The weather was colder than usual this past December and January. Then, in February and March, there were alternately warm days and cold days, and thus, the weather during these months was a little milder than usual. Last winter and the winter before were milder, too. The rainfall from last autumn to March was the usual amount or just a little less than usual.
As a result, the tea trees and farms are in good condition. If the weather in April is fair, this year's harvest may start quite early. We, tea farmers, worry about the possibility of frost damage late in the season when tea trees experience early and ideal growth as they have this year.

UME Japanese plum trees typically bloom in mid-March in Ujitawara, but this year, the UME started blooming a week or two earlier than usual. UME bloom a few weeks earlier than cherry blossoms. Once you step into a plum grove, you feel the balmy plum aroma, which hints that spring will come soon.

On the other hand, the cherry tree buds have begun to swell. Tea sprouts too, usually start to appear around the week of the equinox (March 21st). The harvest of Shincha (the first tea of the year) usually starts around the beginning of May and continues for 6 weeks or more. Tea trees, tea farmers, and the whole tea industry eagerly wish for good weather in April and May, which is a critical time to ensure a successful harvest and yield.

What is Shincha?

In Japan, we have the tradition of celebrating Shincha, the first tea of the year, also known as Ichibancha. Similar to the Beaujolais Nouveau of French wine, the name Shincha celebrates the first tea harvest of the year.

The tea trees were fertilized last autumn in order to enrich the soil and have absorbed and stored the nourishments through the winter. Soon, they are flooded with dazzling spring sunshine, and the tea trees come into sprouts at a stretch. Japanese green tea is usually harvested between two and five times each year from Spring to Autumn. But the first pick, Ichibancha, is by far the best.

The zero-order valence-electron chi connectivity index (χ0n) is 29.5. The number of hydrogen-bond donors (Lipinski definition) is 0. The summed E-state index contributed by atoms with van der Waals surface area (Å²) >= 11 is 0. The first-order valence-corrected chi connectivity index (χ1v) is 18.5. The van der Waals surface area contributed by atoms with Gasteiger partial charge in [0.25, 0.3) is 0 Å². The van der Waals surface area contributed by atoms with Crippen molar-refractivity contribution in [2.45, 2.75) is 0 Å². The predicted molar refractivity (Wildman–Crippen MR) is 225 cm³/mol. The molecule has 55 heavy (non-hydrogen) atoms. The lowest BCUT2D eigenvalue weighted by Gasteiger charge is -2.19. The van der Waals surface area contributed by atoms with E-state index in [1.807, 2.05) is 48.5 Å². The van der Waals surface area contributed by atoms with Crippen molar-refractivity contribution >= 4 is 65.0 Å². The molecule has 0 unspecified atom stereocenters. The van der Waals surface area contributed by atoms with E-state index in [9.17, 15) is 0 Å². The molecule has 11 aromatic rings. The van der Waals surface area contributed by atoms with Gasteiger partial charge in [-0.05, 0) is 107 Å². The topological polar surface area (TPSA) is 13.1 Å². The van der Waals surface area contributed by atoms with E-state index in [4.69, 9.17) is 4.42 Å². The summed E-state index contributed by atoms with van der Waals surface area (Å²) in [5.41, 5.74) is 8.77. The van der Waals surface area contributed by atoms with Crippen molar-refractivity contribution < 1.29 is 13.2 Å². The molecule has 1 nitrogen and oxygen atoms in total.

In contrast to Gyokuro, which is enjoyed for the high-toned sweet taste and flavor, Sencha is enjoyed for the superb harmony of refreshing aroma, flavor, and bitter taste. It is said that Gyokuro and Matcha enriches the flavor over time, and so is best six months after harvest (- though today's some gyokuro lovers like fresh Gyokuro as well as enriched one). Sencha, on the other hand, has the most refreshing aroma immediately after being harvested. So it is Sencha, not Gyokuro and Matcha, that we enjoy when we have Shincha.

In the present day, people are able to enjoy fresh Shincha tea flavor and aroma throughout the year almost the same as real Shincha, because preservation techniques and technology have made remarkable progress. At least, this is true at Hibiki-an, because we take so much care to preserve the freshness of our green tea leaves. We can't say whether this is true of other companies. A long time ago, when the tradition of celebrating the first tea harvest with Shincha began, people did not have modern preservation techniques such as vacuum packing and refrigeration - so it was very exciting to be able to enjoy a fresh cup of Shincha. But even today, it is very enjoyable to experience the flavor and aroma of new Shincha tea leaves freshly harvested from the farm.

Although Shincha is harvested starting in the middle of April in Kagoshima, Shizuoka and a few other regions, in Uji in Kyoto, Shincha is harvested starting at the beginning of May.

Status of Shincha Teas

Shincha (the first tea of the year) is harvested starting at the beginning of May in Kyoto. We are planning to sell some limited edition Shincha items only available this Shincha harvest season. Celebrate our first tea harvest of the year with Hibiki-an's Shincha and enjoy the remarkable fresh flavor, which can only be experienced once every year! Please wait and see!